(Science: technique) flow cytometry is an emerging technique which holds great promise for the separation, classification and quantitation of blood cells and antibodies which affect blood cells.
complex computerised instruments are used to pass a monocellular stream of cells, platelets or other microscopic particulate elements through a beam of laser light. The cells are categorised first by size and then computer analysed to sort the mixture of cellular elements into cell type by size.
cells are labelled with fluorescent dye and then passed, in suspending medium, through a narrow dropping nozzle so that each cell is in a small droplet. A laser based detector system is used to excite fluorescence and droplets with positively fluorescent cells are given an electric charge. Charged and uncharged droplets are separated as they fall between charged plates and so collect in different tubes. The machine can be used either as an analytical tool, counting the number of labelled cells in a population or to separate the cells for subsequent growth of the selected population. Further sophistication can be built into the system by using a second laser system at right angles to the first to look at a second fluorescent label or to gauge cell size on the basis of light scatter. The great strength of the system is that it looks at large numbers of individual cells and makes possible the separation of populations with, for example: particular surface properties.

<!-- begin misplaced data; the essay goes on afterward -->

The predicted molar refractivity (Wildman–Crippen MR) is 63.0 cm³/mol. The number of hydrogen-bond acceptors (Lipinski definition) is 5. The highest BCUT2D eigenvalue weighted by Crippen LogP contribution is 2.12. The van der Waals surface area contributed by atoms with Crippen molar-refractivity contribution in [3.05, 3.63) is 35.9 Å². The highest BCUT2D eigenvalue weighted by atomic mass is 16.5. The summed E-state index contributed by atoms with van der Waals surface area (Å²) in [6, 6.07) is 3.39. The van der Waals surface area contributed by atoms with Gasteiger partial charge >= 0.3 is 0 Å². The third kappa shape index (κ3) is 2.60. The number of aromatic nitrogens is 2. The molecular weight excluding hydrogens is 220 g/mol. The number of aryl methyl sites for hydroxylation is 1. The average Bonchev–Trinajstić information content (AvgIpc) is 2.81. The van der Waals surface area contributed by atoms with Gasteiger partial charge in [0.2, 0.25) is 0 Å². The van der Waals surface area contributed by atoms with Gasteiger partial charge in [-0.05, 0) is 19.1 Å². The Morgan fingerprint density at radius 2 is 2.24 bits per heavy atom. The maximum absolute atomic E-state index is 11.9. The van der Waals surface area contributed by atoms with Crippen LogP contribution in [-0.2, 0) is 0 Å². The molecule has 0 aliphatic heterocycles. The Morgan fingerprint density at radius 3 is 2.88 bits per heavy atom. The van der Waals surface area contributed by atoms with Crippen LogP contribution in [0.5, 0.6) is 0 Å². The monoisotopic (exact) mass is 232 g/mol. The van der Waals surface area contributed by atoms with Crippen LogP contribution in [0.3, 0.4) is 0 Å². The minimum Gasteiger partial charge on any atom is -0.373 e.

Tabulation of counted data in conjunction with size analysis enables determination of relative percentages of each specific cellular subset for which monoclonal antibody conjugates are utilised, even when the size of the cell is identical to other subset species.
flow cytometry is a slightly imprecise but common term for the use of the fluorescence-activated cell Sorter (FACS).